China expected to speed up monetary tightening

Hong Kong, Feb 8 (Yonhap) China will likely speed uptightening of its monetary policy this month as inflationaryrisks in the country build up further following the Lunar NewYear''s holiday, analysts predicted today.

The forecast comes as China''s inflation is estimated tohave grown more than 5 per cent in January because the LunarNew Year''s Day drives up seasonal demand for consumer productsin the country.

Juhn Jong-kyu, an analyst at Samsung Securities Co, saidthe Chinese authorities may raise the country''s benchmarkinterest rate after the six-day holiday, which ends today, ina bid to send a strong message to the overheated markets.

Prices of vegetables in China''s two largest cities,Beijing and Shanghai, rose 16.8 per cent on-year ahead of theLunar New Year''s Day with the cost of pork soaring 39.7per cent, he estimated.

"Prices of agricultural products soared higher comparedto previous years due to rising costs in labor and fertilisersas well as to unusual drought in the northeastern region,"Juhn said.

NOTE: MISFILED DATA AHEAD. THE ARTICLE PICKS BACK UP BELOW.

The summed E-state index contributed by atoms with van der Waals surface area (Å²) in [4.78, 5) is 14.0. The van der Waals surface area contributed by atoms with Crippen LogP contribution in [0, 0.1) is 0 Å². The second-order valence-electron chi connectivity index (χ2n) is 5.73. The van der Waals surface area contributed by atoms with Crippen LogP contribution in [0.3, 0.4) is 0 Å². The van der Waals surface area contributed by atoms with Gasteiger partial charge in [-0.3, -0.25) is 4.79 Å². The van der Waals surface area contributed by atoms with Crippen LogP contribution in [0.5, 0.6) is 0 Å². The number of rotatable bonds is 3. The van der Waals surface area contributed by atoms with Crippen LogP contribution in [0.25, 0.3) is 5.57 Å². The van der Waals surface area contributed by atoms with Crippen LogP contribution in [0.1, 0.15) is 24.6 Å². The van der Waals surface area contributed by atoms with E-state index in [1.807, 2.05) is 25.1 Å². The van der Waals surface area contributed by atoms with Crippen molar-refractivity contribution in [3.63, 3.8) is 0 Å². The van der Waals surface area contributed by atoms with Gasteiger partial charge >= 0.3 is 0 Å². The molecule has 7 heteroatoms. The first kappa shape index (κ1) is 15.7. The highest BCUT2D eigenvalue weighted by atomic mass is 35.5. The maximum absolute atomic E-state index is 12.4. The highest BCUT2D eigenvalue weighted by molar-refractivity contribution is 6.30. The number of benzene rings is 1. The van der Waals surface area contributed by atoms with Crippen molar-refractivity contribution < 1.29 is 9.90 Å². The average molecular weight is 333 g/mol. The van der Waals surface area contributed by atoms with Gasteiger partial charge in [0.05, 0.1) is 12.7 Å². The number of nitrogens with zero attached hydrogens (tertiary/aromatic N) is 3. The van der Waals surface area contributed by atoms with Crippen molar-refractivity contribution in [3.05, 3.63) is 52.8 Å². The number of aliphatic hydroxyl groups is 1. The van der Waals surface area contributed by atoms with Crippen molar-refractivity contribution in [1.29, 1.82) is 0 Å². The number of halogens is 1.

Sung Yeon-ju, a China analyst for Daeshin Securities,also forecast there is a great possibility that the Chinesecentral bank will raise interest rates.

"As January economic indicators such as consumer priceindex and growth of new loans are due next week, China islikely to gear further into a tight grip," she said.

Sung said concerns are growing about excessive liquidityin the market, with new loans drawn from banks from Jan. 1-24reaching 1.2 trillion yuan (USD 182.3 billion).

In 2010, China''s new lending amounted to 7.95 trillionyuan, exceeding the government''s target of 7.5 trillion yuan.

As this year''s target is set at around 7.2 trillion yuan, thenew loans in January may already have reached 17 to 18 percent of the target for full 2011.

In the last week of January, some major commercial banksin China were unofficially ordered to hike their lending ratesby 10 per cent to as much as 45 per cent in order to notexceed the lending quota set by the Chinese central bank.

Soaring consumer prices have been a major macroeconomicissue for Chinese leaders as the country faces high inflationrisks amid rapid economic growth.

Since late October, China has adjusted banks'' reserveratios four times and raised interest rates twice as theworld''s second-largest economy grapples with surginginflation. (Yonhap)

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